PICTURE BOOK FOCUS There IS an alternative to RHYME

Natascha Biebow shares tips on giving your picture book 
that all-important read-aloud zing!


When writers ask me, “Can I write my book in rhyme?”, my answer is usually:

“Unless you have a gift for writing in rhyme, it’s best to avoid it.”

But there is no doubt that rhyme, when done well, can be a delight to read aloud and it is fantastic for early language development. 

Like these fabulous, commercially successful and enduring examples:

So, if you want to have a go at writing in rhyme:

•  A good technique is to write out the story in prose to work out all the elements of character motivation, pacing and child-centred theme, and then you can re-work it in rhyme. This ensures that the story is solid before you work out how to tell it in rhyme.

A good test is to always ask yourself, “If I were telling this story to a young reader, would I tell it in this way and/or use these words/terms?”

Don’t forget rhythm! When read aloud, the words should naturally be pronounced according to the correct meter, stress and rhythm.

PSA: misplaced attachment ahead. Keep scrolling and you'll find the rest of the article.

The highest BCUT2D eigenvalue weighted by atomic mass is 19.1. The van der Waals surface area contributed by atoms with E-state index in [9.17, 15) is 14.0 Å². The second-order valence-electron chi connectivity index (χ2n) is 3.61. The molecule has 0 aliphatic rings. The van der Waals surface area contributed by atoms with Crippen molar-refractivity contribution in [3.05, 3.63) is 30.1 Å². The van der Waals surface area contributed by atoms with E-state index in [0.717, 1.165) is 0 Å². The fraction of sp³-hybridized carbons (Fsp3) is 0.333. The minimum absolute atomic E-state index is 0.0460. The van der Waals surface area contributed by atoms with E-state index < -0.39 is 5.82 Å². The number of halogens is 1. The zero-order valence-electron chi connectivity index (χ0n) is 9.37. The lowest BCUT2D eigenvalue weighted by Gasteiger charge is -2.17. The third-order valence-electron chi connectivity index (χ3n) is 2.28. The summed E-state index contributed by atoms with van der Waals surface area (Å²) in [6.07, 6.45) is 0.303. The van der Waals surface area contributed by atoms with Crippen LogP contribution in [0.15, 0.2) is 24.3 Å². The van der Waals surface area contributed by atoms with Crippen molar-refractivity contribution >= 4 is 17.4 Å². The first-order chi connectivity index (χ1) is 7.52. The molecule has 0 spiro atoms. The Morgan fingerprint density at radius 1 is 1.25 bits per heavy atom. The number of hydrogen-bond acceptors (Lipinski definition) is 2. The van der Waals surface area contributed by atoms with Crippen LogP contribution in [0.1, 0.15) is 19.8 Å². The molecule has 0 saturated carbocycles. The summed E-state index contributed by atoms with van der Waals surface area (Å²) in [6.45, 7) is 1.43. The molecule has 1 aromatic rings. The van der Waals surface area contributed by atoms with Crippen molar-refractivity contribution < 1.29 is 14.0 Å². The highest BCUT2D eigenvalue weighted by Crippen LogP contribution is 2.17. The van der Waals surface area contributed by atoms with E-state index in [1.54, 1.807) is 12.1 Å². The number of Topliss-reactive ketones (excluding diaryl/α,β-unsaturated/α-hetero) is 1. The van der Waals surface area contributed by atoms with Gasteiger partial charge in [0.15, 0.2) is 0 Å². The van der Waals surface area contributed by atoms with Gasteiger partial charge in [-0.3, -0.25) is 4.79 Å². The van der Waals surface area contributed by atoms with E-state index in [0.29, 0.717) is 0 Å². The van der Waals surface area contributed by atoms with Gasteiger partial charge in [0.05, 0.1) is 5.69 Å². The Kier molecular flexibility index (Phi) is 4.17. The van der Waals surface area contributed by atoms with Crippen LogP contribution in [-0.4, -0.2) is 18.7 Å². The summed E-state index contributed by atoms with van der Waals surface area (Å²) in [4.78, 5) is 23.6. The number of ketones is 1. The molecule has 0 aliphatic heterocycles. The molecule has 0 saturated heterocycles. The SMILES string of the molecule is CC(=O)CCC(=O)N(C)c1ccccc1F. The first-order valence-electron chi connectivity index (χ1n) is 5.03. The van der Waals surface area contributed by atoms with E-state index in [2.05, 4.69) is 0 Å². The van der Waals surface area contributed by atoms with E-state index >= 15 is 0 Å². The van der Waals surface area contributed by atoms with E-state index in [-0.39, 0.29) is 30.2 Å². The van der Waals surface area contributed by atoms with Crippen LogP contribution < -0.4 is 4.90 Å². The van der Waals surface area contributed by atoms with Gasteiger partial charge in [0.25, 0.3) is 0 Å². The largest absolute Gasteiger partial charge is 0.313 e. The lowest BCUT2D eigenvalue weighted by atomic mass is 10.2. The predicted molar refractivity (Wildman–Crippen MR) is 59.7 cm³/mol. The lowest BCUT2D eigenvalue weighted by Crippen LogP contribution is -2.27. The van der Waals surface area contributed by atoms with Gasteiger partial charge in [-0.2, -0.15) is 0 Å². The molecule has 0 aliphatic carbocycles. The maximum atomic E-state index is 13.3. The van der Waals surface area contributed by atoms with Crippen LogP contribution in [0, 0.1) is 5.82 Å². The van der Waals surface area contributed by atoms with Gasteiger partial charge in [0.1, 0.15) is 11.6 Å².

If, however, writing in rhyme isn’t innate to you, what can you do? 

• Try using rhythm and refrains within your prose

• Onomatopeia and alliteration are your friends

Here are some rollicking read-aloud examples to get you started:

If you have FUN with language, it will most certainly come across in the joie-de-vivre of the text and be great to read aloud. What other examples can you find?


Natascha Biebow is an experienced editor, mentor, author and coach, who loves working with authors and illustrators at all levels to help them to shape their stories. www.blueelephantstoryshaping.com
Check out the Cook Up a Picture Book Coaching Courses.
She has been awarded an MBE for her services to children's book writers and illustrators as Regional Advisor of SCBWI British Isles
. Her first non-fiction picture book THE CRAYON MAN: THE TRUE STORY OF THE INVENTION OF CRAYOLA CRAYONS is out in March 2019.

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